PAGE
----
17 are culturally universal moral values differently conceived at each stage. The order of the stages also is universal and it is an order of moral adequacy, an increasing approximation to a rational philosophy, as conceived by moral and political philosophers.

Rawls' Theory of Social

Justice is a good statement of Stage 6.

If relativism is an incorrect philosophic view, then the educational objective of stimulation of moral stage development cannot be called indoctrinative.

First, it is non-indoctrinative because it is not

addressed to transmitting specific value-content but to stimulating a new way of thinking and judging.

Second, it is non-indoctrinative because

it is not imposing something alien on the student.

Movement to the next

stage is movement in a direction natural to him, it is movement in the only direction he can go.

Finally, it is non-indoctrinative because the

core of moral stages is a sense of rights and justice.

Our whole objection

to indoctrination presupposes a sense of rights, but such a sense of human rights can only occur through the process of moral development.

We have discussed developmental moral education as non-indoctrinative in its objectives.

It is also non-indoctrinative in its methods which are

not very different than methods of value-clarificatirn.

As first elaborated

by Moshe Blatt, our classroom method stressed use of the kind of dilemmas and the kind of argument between students which evokes cognitive-conflict,' a sense of disequilibrium about one's own position.


Second, it involved confrontation of students at adjacent stages. Laboratory studies by Turiel and Rest had demonstrated that adolescents comprehend all stages below their own and sometimes the next stage up, and that they prefer the highest stage they comprehend.

When adolescents

were exposed to all stages, the most change occurred to exposure to the next stage up.

Blatt could make use of these principles because most classrooms contain students at three stages.

Blatt had students at 'Ale two lowest stages

confront one another, then moved to a confrontation with the third stage. Blatt conducted these discussions

with junior high and high school stu-

dents in ghetto schools, in suburban schools, in working-class white schools. His results held across these variables.

Each classroom showed significant

upward movement in moral thought, compared to controls.

Amount of change

varied from class to class.

In Blatt's best class two-thirds of the children

moved to the next stage up.

In his worst, only 15% moved a stage.

classrooms' change was to the next stage up.


And all classrooms remained

significantly above controls on one-year follow-up.

Blatt's work was a good beginning but we are still far from having optimal methods for c developmental social studies.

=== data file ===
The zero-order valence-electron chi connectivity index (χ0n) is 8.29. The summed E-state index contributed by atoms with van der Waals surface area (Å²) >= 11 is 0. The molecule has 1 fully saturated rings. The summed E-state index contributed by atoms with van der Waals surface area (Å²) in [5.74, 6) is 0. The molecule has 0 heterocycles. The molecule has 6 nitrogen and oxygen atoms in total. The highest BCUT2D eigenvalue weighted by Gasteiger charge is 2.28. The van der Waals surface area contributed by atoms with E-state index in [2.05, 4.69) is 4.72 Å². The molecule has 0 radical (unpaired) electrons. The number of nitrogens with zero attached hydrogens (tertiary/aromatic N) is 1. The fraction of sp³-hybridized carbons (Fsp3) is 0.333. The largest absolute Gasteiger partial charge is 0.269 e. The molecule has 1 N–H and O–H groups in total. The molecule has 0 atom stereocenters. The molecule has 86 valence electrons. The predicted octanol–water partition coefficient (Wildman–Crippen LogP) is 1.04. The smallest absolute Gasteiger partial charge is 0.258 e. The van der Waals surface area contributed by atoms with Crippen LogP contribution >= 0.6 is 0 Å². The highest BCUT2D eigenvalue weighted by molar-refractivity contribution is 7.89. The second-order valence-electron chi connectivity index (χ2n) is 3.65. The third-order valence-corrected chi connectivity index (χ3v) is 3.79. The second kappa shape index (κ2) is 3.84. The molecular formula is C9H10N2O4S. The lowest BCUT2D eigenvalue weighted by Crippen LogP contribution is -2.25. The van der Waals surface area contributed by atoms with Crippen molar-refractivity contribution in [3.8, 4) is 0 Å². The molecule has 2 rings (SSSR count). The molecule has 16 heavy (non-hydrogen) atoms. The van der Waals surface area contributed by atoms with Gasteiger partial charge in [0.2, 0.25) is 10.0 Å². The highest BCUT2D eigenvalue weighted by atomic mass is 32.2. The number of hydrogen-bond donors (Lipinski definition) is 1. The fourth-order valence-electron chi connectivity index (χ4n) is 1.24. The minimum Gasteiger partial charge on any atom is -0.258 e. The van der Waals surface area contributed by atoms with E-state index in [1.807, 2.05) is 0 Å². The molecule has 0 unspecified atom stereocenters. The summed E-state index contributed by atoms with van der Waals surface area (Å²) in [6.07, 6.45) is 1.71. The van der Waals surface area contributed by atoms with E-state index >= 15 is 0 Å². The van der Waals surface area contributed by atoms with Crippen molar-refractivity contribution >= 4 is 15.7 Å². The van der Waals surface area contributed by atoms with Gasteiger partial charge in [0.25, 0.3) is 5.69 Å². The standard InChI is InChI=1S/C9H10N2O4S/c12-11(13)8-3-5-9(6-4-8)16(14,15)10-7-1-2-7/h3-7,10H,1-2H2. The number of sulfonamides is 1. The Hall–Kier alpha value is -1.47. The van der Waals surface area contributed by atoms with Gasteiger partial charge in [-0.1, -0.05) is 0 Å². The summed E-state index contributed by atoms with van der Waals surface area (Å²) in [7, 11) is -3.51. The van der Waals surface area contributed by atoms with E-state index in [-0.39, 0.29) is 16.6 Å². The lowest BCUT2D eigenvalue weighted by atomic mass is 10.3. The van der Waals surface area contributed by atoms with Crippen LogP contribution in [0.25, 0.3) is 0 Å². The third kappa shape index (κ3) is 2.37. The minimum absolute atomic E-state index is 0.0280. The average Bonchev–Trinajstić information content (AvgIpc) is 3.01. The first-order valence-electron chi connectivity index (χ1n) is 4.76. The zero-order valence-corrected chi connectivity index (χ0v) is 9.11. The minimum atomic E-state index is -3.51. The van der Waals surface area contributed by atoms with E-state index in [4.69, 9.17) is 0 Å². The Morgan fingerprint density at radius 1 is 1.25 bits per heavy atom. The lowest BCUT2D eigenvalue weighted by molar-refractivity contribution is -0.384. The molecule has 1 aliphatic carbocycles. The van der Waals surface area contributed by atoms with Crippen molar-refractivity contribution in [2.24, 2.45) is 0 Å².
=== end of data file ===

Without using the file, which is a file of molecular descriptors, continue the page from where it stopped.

Of even more importance,

we need to expand Blatt's procedures to form a developmental approach to social studies actually usable in the schools.


Two pilot projects are


attempting to do that.



It did not take much persuasion by Bill Leary,

Boston's superintendent, to get us to start a project which would integrate

, 2/,



our moral develoyment approach with an existing new social studies curri/ .1r1/


This wasii abson's law curriculum for inner-city adolescents, as

elaborated by Phil Gibbons.

Gibbons and Phil Moskoff are relating points

of substantive law to a Blatt-type discussion of moral and legal dilemmas at Jamaica Plain High School.

If, as we hope, there is substantial change

through this program, we plan to extend it to other Boston schools. add that the marriage of moral discussion and law is natural.

I may

At lower

stages there is great difficulty distinguishing the legal and the moral, and students often demand a knowledge of the law to approach a moral dilemma.

Our law project is cooperating with a parallel history project

of Ted Fenton's incorporating the moral discussion approach.

A second

elementary school Project led by Bob Selman is the subject of a workshop tomorrow.

This project involved developing verbal dilemmas and pretesting

to see whether discussing the dilemmas was something that engaged first and second graders.

Satisfied that it was, we consulted on filmstrip

adaptations of these dilemmas.

We are now pretesting and post-testing

children involved in these filmstrip discussions led by four different teachers.

Our hope is that these two projects will help communicate to

teachers an understanding of the developmental approach which they can apply to any new social studies curricula.

You will wonder whether we are concerned about moral action as well as moral reasoning.

When Blatt was working in a suburban school, the

principal said, "What are you doing all this verbal moral discussion for when we need your help with moral behavior problems of pregnancy, drugs


and theft."

I told him we'd like to work on moral action but he had to

understand that the core of moral action was a sense of justice.


develop moral action we would want the students to express their sense of justice as well as talk about it and make the school more just.


he indeed wanted to make his school more just, we would be glad to help him.

That ended his interest in getting our help on moral behavior.

did find a prison that was interested, however. we have aided the prison staff to develop


For the past two years

a just community approach in

one of the cottages based on a self-government community meeting, as well as moral discussion.

While there have been many ups and downs, it has

gone amazingly well and we think we can stimulate moral action as well as moral thought.

When we have translated this experience into creating a more just school, I'll want to came back and talk again.